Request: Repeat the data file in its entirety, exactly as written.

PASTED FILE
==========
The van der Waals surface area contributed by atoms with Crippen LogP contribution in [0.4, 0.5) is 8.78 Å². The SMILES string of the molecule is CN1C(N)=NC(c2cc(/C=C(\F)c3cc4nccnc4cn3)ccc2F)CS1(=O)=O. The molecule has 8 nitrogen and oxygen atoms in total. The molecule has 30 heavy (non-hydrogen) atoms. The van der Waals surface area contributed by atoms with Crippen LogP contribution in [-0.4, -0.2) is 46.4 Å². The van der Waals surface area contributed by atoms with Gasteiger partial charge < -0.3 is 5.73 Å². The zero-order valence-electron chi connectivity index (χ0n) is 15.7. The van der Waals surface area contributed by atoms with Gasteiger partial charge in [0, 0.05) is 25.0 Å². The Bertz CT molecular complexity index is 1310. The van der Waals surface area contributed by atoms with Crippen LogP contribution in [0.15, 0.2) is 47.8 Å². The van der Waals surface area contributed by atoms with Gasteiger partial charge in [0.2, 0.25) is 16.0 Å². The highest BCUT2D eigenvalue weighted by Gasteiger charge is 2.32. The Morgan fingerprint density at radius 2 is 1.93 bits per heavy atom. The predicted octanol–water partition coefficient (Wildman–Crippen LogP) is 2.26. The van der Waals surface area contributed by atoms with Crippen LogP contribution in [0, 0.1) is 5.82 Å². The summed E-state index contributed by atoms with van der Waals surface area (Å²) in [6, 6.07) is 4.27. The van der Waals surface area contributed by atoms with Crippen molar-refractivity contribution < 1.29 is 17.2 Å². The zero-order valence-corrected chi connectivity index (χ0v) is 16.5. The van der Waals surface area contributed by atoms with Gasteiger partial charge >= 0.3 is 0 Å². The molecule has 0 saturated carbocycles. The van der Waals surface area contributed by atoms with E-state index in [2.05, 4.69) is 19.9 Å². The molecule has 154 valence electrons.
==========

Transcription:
The van der Waals surface area contributed by atoms with Crippen LogP contribution in [0.4, 0.5) is 8.78 Å². The SMILES string of the molecule is CN1C(N)=NC(c2cc(/C=C(\F)c3cc4nccnc4cn3)ccc2F)CS1(=O)=O. The molecule has 8 nitrogen and oxygen atoms in total. The molecule has 30 heavy (non-hydrogen) atoms. The van der Waals surface area contributed by atoms with Crippen LogP contribution in [-0.4, -0.2) is 46.4 Å². The van der Waals surface area contributed by atoms with Gasteiger partial charge < -0.3 is 5.73 Å². The zero-order valence-electron chi connectivity index (χ0n) is 15.7. The van der Waals surface area contributed by atoms with Gasteiger partial charge in [0, 0.05) is 25.0 Å². The Bertz CT molecular complexity index is 1310. The van der Waals surface area contributed by atoms with Crippen LogP contribution in [0.15, 0.2) is 47.8 Å². The van der Waals surface area contributed by atoms with Gasteiger partial charge in [0.2, 0.25) is 16.0 Å². The highest BCUT2D eigenvalue weighted by Gasteiger charge is 2.32. The Morgan fingerprint density at radius 2 is 1.93 bits per heavy atom. The predicted octanol–water partition coefficient (Wildman–Crippen LogP) is 2.26. The van der Waals surface area contributed by atoms with Crippen LogP contribution in [0, 0.1) is 5.82 Å². The summed E-state index contributed by atoms with van der Waals surface area (Å²) in [6, 6.07) is 4.27. The van der Waals surface area contributed by atoms with Crippen molar-refractivity contribution < 1.29 is 17.2 Å². The zero-order valence-corrected chi connectivity index (χ0v) is 16.5. The van der Waals surface area contributed by atoms with Gasteiger partial charge >= 0.3 is 0 Å². The molecule has 0 saturated carbocycles. The van der Waals surface area contributed by atoms with E-state index in [2.05, 4.69) is 19.9 Å². The molecule has 154 valence electrons.